Siberians add plenty of herbs to their tea.Shutterstock / Legion-Media
I pour some tiny violet flowers of thyme in a glass teapot, I add dried leaves of melis and currant and then I add a pair of leaves of a high-mountain rhododendron plant known as sagaan dali. I watch the flowers and leaves slowly unfurling in the boiling-hot water with the water becoming a pleasant grassy color. In five minutes the kitchen is filled with gentle but distinctive smells of taiga, mountains and ripening wild berries, the aromas of Siberia.
From the earliest times it was common in Russia to drink tea through pieces of sugar (vprikusku). The vprikusku ritual involved chipping small pieces of sugar from a bigger lump, then the drinkers would put a small piece of sugar between their front teeth and sip hot tea through it, which is how the drink acquired its sweet taste. Igor Shein, a researcher of Siberian cuisine, says that one wouldn't be able to do this using a cube of refined sugar today because it has a different consistency.
"Vprikusku" or "s prikuskoi", this tea is sweet anyway. Source: Alamy / Legion-MediaIn the past Siberians used to drink tea vprikusku, but there was another local variation of this word: “s prikuskoi” (meaning “with something to eat”). “The Memories of Siberian Life” published in 1895 says, “The host asked us if we drink tea ‘s prikuskoi’… It turned out that drinking tea ‘s prikuskoi’ means eating sweet pie, pastry or cake baked at home to go with tea. In Siberia it meant drinking tea with curd tarts, jam, and biscuits.”
Tea has always been a very important drink in our land – for peasants, merchants and noblemen. At the beginning of the 20th century, the governor of the Tomsk region ordered the abolition of taxes on discretionary goods including tea. In contemporary Siberiasipping tea through a piece of sugar is most common for elderly people. But serving pastries is still a necessary element of the tea drinking ritual and you can easily see it for yourself when dropping by any Siberian home.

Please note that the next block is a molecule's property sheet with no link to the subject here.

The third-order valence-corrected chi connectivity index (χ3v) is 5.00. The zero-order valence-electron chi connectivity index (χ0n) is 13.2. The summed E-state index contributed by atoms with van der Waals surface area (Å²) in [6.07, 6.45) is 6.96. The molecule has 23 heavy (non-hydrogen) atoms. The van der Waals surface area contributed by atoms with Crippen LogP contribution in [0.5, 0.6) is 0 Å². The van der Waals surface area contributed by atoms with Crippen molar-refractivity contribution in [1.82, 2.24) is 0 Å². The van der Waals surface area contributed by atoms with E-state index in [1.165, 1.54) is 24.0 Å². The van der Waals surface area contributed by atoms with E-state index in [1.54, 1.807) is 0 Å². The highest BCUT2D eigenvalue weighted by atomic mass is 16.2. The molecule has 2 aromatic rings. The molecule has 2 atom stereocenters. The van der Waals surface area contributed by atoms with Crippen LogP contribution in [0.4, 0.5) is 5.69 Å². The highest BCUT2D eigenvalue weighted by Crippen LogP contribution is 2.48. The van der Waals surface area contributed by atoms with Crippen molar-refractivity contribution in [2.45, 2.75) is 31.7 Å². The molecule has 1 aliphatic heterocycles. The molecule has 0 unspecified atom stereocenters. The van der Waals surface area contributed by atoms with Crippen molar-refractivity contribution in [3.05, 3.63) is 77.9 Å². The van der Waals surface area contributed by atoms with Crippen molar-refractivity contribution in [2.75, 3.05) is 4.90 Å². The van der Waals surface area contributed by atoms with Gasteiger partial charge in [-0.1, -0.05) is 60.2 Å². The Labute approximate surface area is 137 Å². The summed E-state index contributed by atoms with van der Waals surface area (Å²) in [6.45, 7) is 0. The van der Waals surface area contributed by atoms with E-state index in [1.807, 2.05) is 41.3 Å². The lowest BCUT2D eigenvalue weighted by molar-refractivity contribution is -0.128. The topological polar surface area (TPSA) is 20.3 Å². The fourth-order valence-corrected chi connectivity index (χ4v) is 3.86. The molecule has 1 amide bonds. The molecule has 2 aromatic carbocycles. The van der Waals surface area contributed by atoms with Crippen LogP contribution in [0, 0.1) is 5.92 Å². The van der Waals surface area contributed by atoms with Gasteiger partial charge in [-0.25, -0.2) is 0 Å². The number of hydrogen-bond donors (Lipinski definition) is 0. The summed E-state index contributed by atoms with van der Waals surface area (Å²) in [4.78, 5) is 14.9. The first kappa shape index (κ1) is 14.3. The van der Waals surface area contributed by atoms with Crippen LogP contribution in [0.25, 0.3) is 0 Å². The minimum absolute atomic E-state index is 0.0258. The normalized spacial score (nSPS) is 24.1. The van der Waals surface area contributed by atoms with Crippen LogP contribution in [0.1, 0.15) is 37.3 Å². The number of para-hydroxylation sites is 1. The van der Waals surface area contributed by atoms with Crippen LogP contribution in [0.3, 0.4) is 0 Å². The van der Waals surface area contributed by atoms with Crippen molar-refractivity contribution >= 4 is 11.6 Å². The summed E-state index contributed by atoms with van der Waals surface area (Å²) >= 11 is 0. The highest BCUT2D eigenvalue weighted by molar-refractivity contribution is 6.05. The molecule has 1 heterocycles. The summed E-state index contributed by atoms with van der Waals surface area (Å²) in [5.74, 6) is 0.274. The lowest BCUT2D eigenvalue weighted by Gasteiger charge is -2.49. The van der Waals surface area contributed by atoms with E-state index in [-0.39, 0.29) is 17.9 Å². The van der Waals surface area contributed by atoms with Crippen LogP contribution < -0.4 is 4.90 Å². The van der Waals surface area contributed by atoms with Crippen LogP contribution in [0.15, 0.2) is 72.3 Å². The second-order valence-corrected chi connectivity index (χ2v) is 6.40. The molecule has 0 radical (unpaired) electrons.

Some Siberian herbs have a toning and energizing effect, some help to calm down and relax. Source: Shutterstock / Legion-MediaHerbal teas are beloved in Siberia most of all. When your average Siberian is going to have a picnic, they will most likely take a thermos bottle not with a standard black tea bag inside, but a drink made from a mixture of wild herbs. If you drink a cup of such tea at work, in the office, you will feel like you have just been on a walk through a forest in summer. Siberians add plenty of herbs to their tea.
In the mornings, instead of a usual cup of coffee I drink black tea with several leaves of sagaan dali – a bushy rhododendron plant that grows high in the Sayan Mountains, Tibet and the foothills of Buryatia and has a toning and energizing effect. Tibetans used to say that sagaan dali leaves were “the herb that extends life.”
In order to achieve the opposite effect and calm down, relax and fall asleep, Siberians brew thyme, melis, leaves of currant and origanum. Herbal tea is drunk in Siberia with honey, lindenberries, cherry-tree pie and cedar seeds. If you are lucky, in a Siberian home you will get to taste a hardy, yet aromatic fir-tree drink. The popularity of Siberian herbal teas is gradually spreading throughout Russia, far beyond their place of origin.
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